Introduction to the South East Regional Organised Crime Unit (SEROCU)
The South East Regional Organised Crime Unit (SEROCU) has responsibility to protect communities in the South East from serious organised crime. The aim of the unit is to create a cohesive regional response to serious organised crime aligned to the current South East Counter Terrorism Unit (SECTU). Delivering enhanced interoperability and resilience across the regions supporting police forces in Hampshire, Kent, Surrey, Sussex and Thames Valley, as well as national agencies and capabilities.
With Thames Valley Police as the host Force, the South East Regional Organised Crime Unit (SEROCU) will bring together the current regional organised crime units under the one structure:
• Regional Investigation Unit
• Regional Asset Recovery Unit
• Regional Intelligence Unit
• Regional Protected Persons Unit
• ACPO Regional Cyber Crime Unit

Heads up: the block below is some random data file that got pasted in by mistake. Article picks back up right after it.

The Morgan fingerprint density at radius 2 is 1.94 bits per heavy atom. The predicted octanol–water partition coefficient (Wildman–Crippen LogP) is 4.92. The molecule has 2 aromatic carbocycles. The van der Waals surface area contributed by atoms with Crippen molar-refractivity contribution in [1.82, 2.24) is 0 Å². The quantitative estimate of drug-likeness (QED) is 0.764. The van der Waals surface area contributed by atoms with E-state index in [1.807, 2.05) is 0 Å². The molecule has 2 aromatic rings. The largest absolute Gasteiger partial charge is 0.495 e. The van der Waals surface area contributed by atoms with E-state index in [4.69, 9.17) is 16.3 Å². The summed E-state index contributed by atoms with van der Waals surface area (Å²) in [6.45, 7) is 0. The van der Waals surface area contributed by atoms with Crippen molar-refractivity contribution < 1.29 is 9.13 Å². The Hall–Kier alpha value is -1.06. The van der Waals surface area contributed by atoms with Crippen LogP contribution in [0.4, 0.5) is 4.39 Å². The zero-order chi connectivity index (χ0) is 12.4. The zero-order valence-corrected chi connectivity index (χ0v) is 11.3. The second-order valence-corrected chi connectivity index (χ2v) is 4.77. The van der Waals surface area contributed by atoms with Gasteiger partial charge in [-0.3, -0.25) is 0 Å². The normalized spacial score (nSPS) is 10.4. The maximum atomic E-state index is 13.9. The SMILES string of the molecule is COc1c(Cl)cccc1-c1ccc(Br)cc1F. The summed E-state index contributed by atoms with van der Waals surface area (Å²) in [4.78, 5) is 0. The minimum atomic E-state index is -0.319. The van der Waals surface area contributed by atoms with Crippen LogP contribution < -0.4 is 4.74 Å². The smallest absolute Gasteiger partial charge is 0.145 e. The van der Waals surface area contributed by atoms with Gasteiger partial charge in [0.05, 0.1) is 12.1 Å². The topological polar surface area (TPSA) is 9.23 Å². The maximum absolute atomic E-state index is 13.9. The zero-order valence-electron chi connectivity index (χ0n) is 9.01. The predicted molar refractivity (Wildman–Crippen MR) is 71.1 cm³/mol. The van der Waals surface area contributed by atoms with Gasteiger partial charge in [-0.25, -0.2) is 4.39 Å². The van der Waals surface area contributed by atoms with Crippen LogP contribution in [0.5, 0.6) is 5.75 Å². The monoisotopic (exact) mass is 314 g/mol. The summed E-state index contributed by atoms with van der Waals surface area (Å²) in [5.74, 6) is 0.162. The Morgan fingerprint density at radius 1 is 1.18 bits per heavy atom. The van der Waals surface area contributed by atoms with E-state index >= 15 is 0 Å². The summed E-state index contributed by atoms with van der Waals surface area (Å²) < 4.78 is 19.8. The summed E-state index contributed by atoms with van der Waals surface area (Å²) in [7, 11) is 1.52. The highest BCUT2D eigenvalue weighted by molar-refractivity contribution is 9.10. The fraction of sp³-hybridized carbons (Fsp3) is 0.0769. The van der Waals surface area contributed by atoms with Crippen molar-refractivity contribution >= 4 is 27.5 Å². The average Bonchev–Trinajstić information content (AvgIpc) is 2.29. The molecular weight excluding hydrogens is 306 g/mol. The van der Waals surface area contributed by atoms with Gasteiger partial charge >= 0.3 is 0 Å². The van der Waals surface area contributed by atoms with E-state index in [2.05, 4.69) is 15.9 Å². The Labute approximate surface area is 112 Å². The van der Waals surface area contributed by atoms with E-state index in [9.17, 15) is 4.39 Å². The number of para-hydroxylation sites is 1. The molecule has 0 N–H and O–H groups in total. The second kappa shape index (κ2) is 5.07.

There are a number of other specialist units within SEROCU dealing with specialist functions.
SEROCU is enhanced through a joint management of assets and flexibility in tasking. In particular enhancements to capability from new growth areas would be maximised.
From April 1 2014, the South East Regional Organised Crime Unit was aligned to the South East Counter Terrorism Unit with Thames Valley Police as the host Force for both functions. Laura Nicholson is the regional Assistant Chief Constable for Serious Organised Crime and Counter Terrorism.
ACC Nicholson works directly to Chief Constable Francis Habgood to exercise overall command of the regional crime and counter terrorism functions. She also represents serious organised crime both regionally and nationally with the National Crime Agency and other key stakeholders.
Government Agency Intelligence Network (GAIN)
Appropriate intelligence sharing through a partnership network with a commitment to joint problem solving. The objectives of the GAIN network are to utilise the full range of intelligence and enforcement opportunities; to contribute to intelligence and enforcement support to member agencies to assist their strategic aims; to stimulate the lawful flow of information, expertise and best practice between partner agencies and to engage in joint problem solving on specific identified problems.
The GAIN network relies upon local information sharing and problem solving but it is also dependant on national relationships.